Are we in danger of losing our moral compass? Are we living in an overdraft mentality?

 Yet again this morning the headlines in the news revolved around the slow and sluggish economy and why we as citizens should look after our elderly counterparts and how many under 14 year old children would sacrifice their pocket money and entertainment time if their parents/guardians would give up smoking! It’s as if the media is requesting us to check our moral compass. Now not only are the powers that be asking that we start being prudent and put in as opposed to take out – not just financially, personally or daily but in every aspect of our lives.

 

A weird combination of news but you can’t help but think this economic crisis is surely something we have to accept is partly our doing. Aren’t we an era of credit lovers? If you haven’t got the money then whack it on the plastic because you deserve it! If you can get something for nothing – go for it. What’s in it for me? Looking after number 1 first, 2nd and last and we have become so self-centred that the bigger picture of adding value: caring for our environment, caring for each other seems to have faded into oblivion. We know behaviours are cyclical and only an effect of our environment – can we challenge the status quo? Can we start putting more of our energies in to giving.

 

Day in day out we speak to media owners, media agencies, research agencies and client side companies and we are lucky enough to garner some great insight into how our partnering clients feel about some of their workforce and the behaviours that employees exhibit across the board.

 

Only yesterday we were briefed on a role because the employer had to question a member of staff on their intent to do the job! They turned up daily, but their remit was to sell not just to turn up and this part of the role was being totally ignored. This sort of conversation isn’t unusual. More and more employers are now expecting to see the bare drive and ambition that their staff have to drive their companies. Just last week the discussion around the UK being able to disengage themselves from underperformers without reproach was a big topic of conversation as many have started to believe that Britain is fast becoming mediocre in its expectations. The bar has been lowered and in economic downturns people want to see staff invested and engaged in the need to drive a business.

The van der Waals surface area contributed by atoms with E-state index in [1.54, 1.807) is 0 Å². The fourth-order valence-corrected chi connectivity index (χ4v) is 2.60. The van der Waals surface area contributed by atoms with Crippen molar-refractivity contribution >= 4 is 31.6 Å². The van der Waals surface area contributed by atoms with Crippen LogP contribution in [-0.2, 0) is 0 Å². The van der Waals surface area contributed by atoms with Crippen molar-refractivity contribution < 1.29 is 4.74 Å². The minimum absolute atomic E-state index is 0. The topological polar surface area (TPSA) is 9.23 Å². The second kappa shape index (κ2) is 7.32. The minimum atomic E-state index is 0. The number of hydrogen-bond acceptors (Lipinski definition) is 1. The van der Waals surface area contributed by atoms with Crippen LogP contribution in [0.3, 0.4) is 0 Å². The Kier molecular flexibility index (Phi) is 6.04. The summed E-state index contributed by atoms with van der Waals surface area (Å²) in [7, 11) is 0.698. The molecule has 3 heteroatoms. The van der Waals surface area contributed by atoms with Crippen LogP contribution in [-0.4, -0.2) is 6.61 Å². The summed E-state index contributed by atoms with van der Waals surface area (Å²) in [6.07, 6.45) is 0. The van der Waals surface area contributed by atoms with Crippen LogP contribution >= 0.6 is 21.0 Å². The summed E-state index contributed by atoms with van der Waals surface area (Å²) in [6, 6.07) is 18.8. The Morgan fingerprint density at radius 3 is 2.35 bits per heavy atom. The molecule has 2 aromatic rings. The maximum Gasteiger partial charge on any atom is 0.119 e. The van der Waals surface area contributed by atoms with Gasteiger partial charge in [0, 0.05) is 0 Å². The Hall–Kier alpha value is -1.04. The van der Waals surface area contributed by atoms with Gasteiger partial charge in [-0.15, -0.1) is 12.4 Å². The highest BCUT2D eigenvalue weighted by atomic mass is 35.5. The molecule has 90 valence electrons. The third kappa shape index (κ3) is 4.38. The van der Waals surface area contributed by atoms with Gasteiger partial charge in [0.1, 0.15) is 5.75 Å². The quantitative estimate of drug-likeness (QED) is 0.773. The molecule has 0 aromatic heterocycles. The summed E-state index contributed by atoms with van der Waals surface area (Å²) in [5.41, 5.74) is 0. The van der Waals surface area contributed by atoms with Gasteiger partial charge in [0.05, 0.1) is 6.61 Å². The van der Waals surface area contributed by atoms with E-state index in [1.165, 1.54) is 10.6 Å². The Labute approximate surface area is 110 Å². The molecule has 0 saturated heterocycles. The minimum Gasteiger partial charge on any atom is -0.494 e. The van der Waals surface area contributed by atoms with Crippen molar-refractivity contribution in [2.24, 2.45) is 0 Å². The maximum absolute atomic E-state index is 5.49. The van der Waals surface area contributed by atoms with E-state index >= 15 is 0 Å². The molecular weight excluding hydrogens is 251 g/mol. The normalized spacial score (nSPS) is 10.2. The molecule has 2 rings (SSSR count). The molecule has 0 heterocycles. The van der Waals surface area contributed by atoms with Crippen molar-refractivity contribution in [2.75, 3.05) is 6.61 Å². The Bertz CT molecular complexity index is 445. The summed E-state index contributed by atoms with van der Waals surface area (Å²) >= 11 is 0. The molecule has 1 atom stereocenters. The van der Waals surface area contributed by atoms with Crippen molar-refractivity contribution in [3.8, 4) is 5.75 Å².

Do we as a nation resort to patronising people by breaking down exactly what their behaviour looks like? Our client yesterday stated a typical problem – “My departing sales manager hasn’t hit their target for three months yet they turn up bang on time, leave bang on time, take a full lunch break, and have had five sick days in the last 8 weeks. Surely if they really wanted to deliver you would be able to see it via their input?” I can’t disagree with this fact, so why is it some individuals can’t see that their moral compass is out of kilter with their peers/ society?
To read the news today citing how we have an obligation to look after our elderly has angered quite a few people as they feel it is insulting to even be asked. It’s a given that we look after our predecessors. However many of us live in our own ego centric bubble. Satisfying our own egos, pleasing ourselves at anybody else’s expense.

There is an overriding feeling that “it’s there for the taking” but perhaps we need to think about putting back in; re-investing in our own “reason d’etre”. Asking ourselves, “Why am I employed? What is expected of me? What do my actions look like to my peers? Am I value for money”. It may be that you work in sales and therefore selling is your role – this is the core purpose of your role so that is what you do to ensure you deliver on your remit. Perhaps you are a planner in an agency and you are expected to be authoritative on various mediums and where brands spend their money – then this is what you have to do. So often we get distracted from the core purpose of our roles. Remind yourself about the functions of your role. Envisage your manager and what their perception of you may be – ensure that you are a “value add” in this market.  You are a necessity. Cut all the fluff from your daily function, the water cooler moments, the coffee maker – no one is remembered for making the best coffee. No one is ever rewarded for being the best joker in the office – it doesn’t matter that you’re funny unless you are stand -up comedian.

 

Apologies if I sound like Forrest Gump but life is like a bank account and you can only take out what you have put in! If you don’t want to put in – to your role, to your bank account, to your relationships then they will all be in deficit and there is only a certain amount of time before patience wears thin and the bank stops allowing you an overdraft, your employer sees better, more invested talent with greater intent to deliver and your relationship becomes dry and a baron land.

Pay it forward – do the job you were hired to do, be the person you truly are. Good things happen to people when they give without expecting anything in return. When they over deliver because they just wanted to. When they open a door for someone because they want to! When they stand up for someone on their entering a room! When they say they are going to do something and they stick to their word.

 

Written by: Emy Rumble-Mettle

Views: 146

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